Race Report: 2017 Indianapolis Monumental Marathon

by Jeff Burtka

The final stretch of the Indianapolis Monumental Marathon

Twelve years after my first marathon, and on my fourth marathon attempt, I finally broke the four-hour barrier with a 3:41:27 at the Bayshore Marathon in May 2017. I immediately set my sights on qualifying for the Boston Marathon. I wanted a flat and fast course, a fun destination, and a decent sized field to run with. The Indianapolis Monumental Marathon was a little more than five months away and fulfilled all my requirements.

The City

Despite living in Michigan for most of my life, I had never been to downtown Indianapolis. I had rowed at the Indianapolis Rowing Center in college, but that is on the outskirts of town. I was very impressed with Indianapolis. The downtown is vibrant, but I especially enjoyed the Broad Ripple Village neighborhood where we stayed. The Broad Ripple has a ton of good restaurants and bars. The Monon Trail, a rail-to-trail, runs through the neighborhood, making it a great destination for runners. Even though we had to take a short drive to get to the race expo and start/finish area, I'd highly recommend staying at the Hotel Broad Ripple to anyone who likes boutique hotels.

Broad Ripple Village

Race Expo

The race expo and packet pickup were held at the Indiana Convention Center. The convention center is downtown, so parking and traffic were a little busy. My wife, Allison, dropped me off, and I ran in to pick up my race number and packet. The expo was full of vendors/exhibitors, but the convention center is so big that it was not chaotic. I easily found the registration desk and picked up my packet. If I were a bigger fan of pre-race expos, I would have stuck around a little longer.


My favorite part about the pre-race experience was that the convention center was open the morning of the race. It was a little chilly out, so I was able to get there early and hang out inside without having to worry about burning energy to stay warm. The convention center bathrooms were open, but the lines were LONG. Luckily, I had time to wait. The race organizers also could have put more port-a-johns near the start. The ones outside were not very close to the starting line and had very long lines as well. Let's just say there were a lot of cases of public urination in alleys near the start line because of the lack of nearby port-a-johns.

It was still a bit dark out when the race started, but the atmosphere was good. The marathon and half marathon start together, so there were easily more than 10,000 runners at the start. Being packed in with that many people also made it easier to stay warm before I started running.

The Course

Indianapolis is a great course. My only complaint would be that the first water station was too close to the start and in a narrow part of the course, causing the field to bottleneck and slow down. Other than that one issue, everything else was top-notch.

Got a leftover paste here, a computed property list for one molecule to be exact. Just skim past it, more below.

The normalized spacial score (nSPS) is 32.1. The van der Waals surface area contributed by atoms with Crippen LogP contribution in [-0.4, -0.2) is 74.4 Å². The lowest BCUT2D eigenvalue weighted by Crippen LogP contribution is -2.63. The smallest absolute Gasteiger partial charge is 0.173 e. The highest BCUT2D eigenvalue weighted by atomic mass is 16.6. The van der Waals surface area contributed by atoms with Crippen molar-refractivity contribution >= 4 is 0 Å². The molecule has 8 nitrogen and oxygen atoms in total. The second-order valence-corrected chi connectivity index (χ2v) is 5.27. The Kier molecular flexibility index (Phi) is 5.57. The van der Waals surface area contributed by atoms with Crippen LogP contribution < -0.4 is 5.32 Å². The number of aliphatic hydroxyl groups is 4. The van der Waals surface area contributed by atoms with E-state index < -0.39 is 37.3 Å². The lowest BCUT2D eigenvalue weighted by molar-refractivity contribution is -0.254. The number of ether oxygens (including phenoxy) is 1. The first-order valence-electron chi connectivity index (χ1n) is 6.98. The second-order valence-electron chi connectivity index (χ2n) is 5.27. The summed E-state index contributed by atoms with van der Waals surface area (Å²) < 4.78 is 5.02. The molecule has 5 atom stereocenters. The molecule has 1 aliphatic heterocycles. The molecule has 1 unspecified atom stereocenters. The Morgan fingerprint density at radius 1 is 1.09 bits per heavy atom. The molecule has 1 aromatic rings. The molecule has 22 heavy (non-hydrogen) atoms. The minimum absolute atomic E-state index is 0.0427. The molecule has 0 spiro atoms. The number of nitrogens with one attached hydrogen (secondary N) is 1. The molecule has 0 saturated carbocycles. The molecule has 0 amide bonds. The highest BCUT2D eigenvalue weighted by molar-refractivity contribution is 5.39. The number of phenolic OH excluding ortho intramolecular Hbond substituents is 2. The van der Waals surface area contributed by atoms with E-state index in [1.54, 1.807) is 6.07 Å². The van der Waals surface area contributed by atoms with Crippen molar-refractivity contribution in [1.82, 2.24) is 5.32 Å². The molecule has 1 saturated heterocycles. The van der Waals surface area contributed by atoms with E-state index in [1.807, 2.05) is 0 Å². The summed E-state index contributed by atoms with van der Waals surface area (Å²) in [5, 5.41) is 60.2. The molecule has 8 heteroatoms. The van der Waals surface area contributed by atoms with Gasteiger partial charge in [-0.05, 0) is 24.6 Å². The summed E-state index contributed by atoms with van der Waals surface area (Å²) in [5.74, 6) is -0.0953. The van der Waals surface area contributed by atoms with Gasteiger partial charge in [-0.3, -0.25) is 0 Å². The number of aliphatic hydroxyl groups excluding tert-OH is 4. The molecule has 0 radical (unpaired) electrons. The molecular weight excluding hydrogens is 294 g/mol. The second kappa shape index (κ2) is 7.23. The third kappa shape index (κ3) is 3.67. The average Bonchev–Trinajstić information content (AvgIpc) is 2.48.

The support from spectators in the neighborhoods was outstanding.

The race had ample water, Gatorade, and energy gel stations. Everything was well marked, and the volunteers on the course were excellent. Spectators were everywhere along the course and did a great job cheering and coming up with creative and funny signs to take my mind off the struggle. I loved seeing many families with young kids along the course and hope that those kids were inspired to stay fit by the thousands of runners passing through their neighborhoods. The course also had a lot of music. I'm not sure if all the music was officially associated with the race, but it definitely helped me find my rhythm a few times.

Runners powering down the course

The course itself was mostly flat, and the few hills were not too steep. Indianapolis is a beautiful city. After the downtown segment, the course weaves through gorgeous residential areas, parks, Butler University's campus, and the grounds of the Indianapolis Museum of Art before returning to downtown and the finish.

Unfortunately for me, I crashed hard during the last four miles after being on pace for my goal. I needed a 3:25 to qualify for Boston and was shooting for a 3:20 to leave no doubt about qualifying. It felt like I had concrete legs and was running on quicksand for the last 1.2 miles. I missed a Boston qualifying time by 15 seconds with a 3:25:15. I wasn't devastated because it was the first time I set my sights on Boston, and I was still thrilled that I set a new PR by about 16 minutes.

Me struggling to finish


The post-race experience was as good as the rest of the race. I don't even think I noticed it happening, but the volunteers equipped me with food, water, my medal, and a space blanket with the speed and efficiency of an Indianapolis 500 pit crew (these Indy folks really know their racing). The finish area was big enough not to be too crowded, so I was also able to find Allison quickly and easily.

Satisfied with a PR
Even though I was disappointed that I didn't achieve my Boston goal, I loved the course itself and the city of Indianapolis. I definitely would consider running the marathon again or trying the half, and I highly recommend this race for someone looking for a fast time and a good course.